Staying power

Finally, I have no advice on how to grow your account super super quickly. So persist at being persistent. Turn up every day, but only while it’s fun.

A few other useful clicks….

The Later blog’s guide to understanding your Instagram analytics

30 Ideas for fresh Stories content from Instagram powerhouse Sara Tasker

A rundown of all of the apps I am using to enhance my social media content

*Findings on video use on Facebook from Digiday

 

 

13 Comments

  • Ah that was great Helen!..So informative and you are certainly right about posting often as I discovered recently when I didn’t post or interact for five days as my lovely cat had to be put to sleep and I had no desire to interact with the outside world! So I lost some followers. Lucky for me the people I interact the most with have stayed and I’ve gained a few new ones aswell well since my return haha.

  • Hi Della, I’m so sorry to hear about your cat. That’s rotten. Sometimes life is going to get in the way and I think that we have to have a healthy attitude about that. It’s only Instagram!! However, when we are able to, posting as often as possible can be really effective. Especially for building relationships with our lovely followers. Thanks for stopping by and leaving a comment, I love to chat 🙂 Helen x

    • Thank you Helen and yes I’ve had some lovely messages. I agree, it’s great building relationships on Instagram and getting to know people we probably never would have.
      Della xx

  • Hi Helen! I love reading your blogs. There are always useful information and practical tips, thank you! I also came a long way (not quite as long as yours) since I started last October and for someone who didn’t know anything about Instagram I think I’m doing fairly well. It’s hard work and it takes a lot of my time and some days I don’t feel like posting, which I believe is fine as long as you don’t disappear for more than 2/3 consecutive days. Engaging is key but as you rightly say, collaborations with fellow Instagrammers (is that even a word or have I just made it up?) or even a picture taken with the right colleague (😂 colleague? 🤷🏻‍♀️) can earn you lots of new followers. It happened to me too and that made my day, or even my week!! Great point about the geotag, I didn’t know that. I’m still practicing on stories, I’m just a beginner but I do enjoy it a bit more now!
    Anyway another great blog, very helpful, informative and jam packed with useful info and link. It’s always a pleasure to read it.
    Elena xxx

    • Hi Elena, how lovely to see you’ve been reading :). You are so totally right, apply common sense, some days we just can’t post….or don’t feel like it and that is fine. No need to get stressed about Instagram. Use those geotags, the mean far more people will see your Stories. Thanks for your support, Hx

  • Really informative and useful as always Helen. I need to adopt some of these suggestions more, I’m currently having a rethink about my own account and the nightclub analogy is a great one!! I’m fine with connecting with people and commenting on their account as I genuinely like to communicate with the accounts that I follow. I think my downfall is consistency and not wanting to over expose myself, but in such a competitive market I think I’ve got a long way to go before that happens!!! I’m starting to feel more comfortable with Stories and the point you make about the Sound being turned off is an excellent one. My husband is an advocate of Linked-In (he doesn’t like IG) and subtitles on videos is very much the norm on there apparently! Makes sense too as much of our communication is done while we’re on the go anyway!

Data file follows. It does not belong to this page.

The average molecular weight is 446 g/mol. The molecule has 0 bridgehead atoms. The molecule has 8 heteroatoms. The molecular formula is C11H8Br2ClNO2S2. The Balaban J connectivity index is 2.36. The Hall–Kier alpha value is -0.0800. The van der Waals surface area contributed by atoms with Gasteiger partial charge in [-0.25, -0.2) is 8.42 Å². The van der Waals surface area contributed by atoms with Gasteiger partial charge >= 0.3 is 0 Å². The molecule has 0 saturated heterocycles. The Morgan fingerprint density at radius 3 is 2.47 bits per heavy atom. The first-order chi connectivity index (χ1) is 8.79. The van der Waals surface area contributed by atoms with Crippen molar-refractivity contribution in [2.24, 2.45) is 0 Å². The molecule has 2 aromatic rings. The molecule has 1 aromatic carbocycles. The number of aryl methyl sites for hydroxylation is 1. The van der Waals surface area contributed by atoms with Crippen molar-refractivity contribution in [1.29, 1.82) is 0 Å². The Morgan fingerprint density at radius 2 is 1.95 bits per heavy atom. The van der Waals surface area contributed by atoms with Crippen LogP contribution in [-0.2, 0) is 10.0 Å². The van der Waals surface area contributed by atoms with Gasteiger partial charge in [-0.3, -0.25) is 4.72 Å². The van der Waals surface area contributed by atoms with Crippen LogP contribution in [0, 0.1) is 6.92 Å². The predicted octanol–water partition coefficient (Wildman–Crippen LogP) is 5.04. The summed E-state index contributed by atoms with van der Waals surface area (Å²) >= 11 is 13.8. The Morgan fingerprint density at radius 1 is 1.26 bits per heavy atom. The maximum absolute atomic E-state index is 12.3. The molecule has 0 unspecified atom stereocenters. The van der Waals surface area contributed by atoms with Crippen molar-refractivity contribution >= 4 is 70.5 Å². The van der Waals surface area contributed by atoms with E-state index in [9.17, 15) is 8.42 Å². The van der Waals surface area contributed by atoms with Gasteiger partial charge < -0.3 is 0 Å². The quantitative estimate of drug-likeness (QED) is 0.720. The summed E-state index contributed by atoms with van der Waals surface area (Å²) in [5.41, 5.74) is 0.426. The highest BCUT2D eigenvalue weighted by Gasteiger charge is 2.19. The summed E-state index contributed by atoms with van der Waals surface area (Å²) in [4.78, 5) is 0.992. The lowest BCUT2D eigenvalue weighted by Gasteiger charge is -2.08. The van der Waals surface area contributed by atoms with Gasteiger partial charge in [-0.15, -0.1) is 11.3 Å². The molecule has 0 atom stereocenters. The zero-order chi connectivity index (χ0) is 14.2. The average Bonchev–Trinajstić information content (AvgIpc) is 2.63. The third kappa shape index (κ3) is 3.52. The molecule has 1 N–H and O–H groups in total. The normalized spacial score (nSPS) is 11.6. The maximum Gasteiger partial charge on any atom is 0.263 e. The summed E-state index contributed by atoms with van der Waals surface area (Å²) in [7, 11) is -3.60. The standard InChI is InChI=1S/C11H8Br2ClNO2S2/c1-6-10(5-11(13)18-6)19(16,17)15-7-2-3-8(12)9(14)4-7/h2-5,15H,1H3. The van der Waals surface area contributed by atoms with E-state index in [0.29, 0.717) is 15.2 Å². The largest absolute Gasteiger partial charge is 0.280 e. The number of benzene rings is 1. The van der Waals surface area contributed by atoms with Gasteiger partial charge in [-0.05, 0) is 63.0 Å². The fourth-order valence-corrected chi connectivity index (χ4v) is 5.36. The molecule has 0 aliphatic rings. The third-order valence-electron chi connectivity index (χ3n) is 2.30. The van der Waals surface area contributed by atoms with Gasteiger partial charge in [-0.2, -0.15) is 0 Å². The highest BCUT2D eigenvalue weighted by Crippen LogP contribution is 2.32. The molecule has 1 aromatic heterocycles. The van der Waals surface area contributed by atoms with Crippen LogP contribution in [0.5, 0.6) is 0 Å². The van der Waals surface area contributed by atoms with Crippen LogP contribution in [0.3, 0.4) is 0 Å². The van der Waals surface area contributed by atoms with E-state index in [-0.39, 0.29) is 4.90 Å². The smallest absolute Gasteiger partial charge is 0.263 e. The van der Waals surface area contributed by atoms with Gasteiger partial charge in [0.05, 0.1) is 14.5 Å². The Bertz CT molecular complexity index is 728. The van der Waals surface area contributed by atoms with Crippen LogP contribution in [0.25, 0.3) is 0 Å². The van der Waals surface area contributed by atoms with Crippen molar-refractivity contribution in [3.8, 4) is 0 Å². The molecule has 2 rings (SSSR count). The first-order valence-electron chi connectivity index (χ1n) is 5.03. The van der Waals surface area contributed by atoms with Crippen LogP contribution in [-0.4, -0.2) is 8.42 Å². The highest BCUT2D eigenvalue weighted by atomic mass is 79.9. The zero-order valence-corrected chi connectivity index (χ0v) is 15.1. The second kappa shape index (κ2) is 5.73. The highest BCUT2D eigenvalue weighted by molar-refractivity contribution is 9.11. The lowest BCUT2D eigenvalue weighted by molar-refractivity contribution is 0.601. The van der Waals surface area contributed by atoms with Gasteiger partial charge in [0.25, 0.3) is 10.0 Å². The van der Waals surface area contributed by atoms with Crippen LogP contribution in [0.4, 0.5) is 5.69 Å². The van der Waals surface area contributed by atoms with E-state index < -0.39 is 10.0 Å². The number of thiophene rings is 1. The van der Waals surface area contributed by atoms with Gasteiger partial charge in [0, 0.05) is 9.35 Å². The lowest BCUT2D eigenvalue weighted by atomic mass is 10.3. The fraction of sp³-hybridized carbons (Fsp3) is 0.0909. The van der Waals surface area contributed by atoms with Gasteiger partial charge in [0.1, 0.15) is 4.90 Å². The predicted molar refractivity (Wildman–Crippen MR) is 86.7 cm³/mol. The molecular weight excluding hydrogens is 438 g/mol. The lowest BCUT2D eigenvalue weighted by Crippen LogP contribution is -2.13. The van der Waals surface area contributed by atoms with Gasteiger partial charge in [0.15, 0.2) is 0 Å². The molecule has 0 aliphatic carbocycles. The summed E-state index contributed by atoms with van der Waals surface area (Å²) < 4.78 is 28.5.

• Hi Juliana, great to see you on the blog 🙂 thanks so much for reading. Yes, more often than not I have the sound switched off on my phone…so certainly appreciate a few helpful subtitles myself. I for one would love to see a bit more of you on Instagram. Hx

  • Great stuff! Brilliant tips. I’m flagging and this has def rejuvenated me. You don’t mention #? ( Or do you and I skimmed past) . How do you decide which to use? Mide X

    • Hello Mide, thanks for stopping by. I covered hashtags in my previous post 0-1000 followers, the link is in the top paragraph of this one. However, I often look at hashtags that other people are using. Especially Instagrammers who do work like mine, or that I simply admire. And copy them! I search for words that apply to my picture #colour for example…and Instagram comes up with some suggested tags. I try not to use any that have too many entries (over 500 000) or too few (maybe under 1000), and your picture can get lost. You can use up to 30. I tend to find 15-20 is a good number, if you are trying to keep them relevant. Oh, and don’t use the same ones all the time, you run the risk of Instagram mistaking you for a bot. Hope that’s a bit of help, H x

  • Good stuff Helen. I hear you about the face issue: my daughter keeps telling me I need to do much more of that, but I really really struggle with that. I love your feed, and I’m sure you’ll be north of 3000 in no time!

    • Hi Scarlett, in spite of your best efforts I have spotted your face on the odd occasion. Why don’t you post some pictures featuring your face in Stories :). It’s also worth noting that Julie Falconer @aladyinlondon, who has a huge following, NEVER posts her picture. She says when she does likes plummet. It’s just not why people are following her…..so rules are made to be broken. Hx

  • I’m late to the party – but another great and informative post, Helen. Thank you. I definitely still haven’t gotten my head around IG and gaining followers, but this is for sure a help! Nete xx

    • Hi Nete, how lovely to see that you have dropped by, thank you! Well, I for one love your posts and chatting with you most days. It depends what your goal is, not everyone is looking for huge growth….I look forward to seeing where you take it. Helen x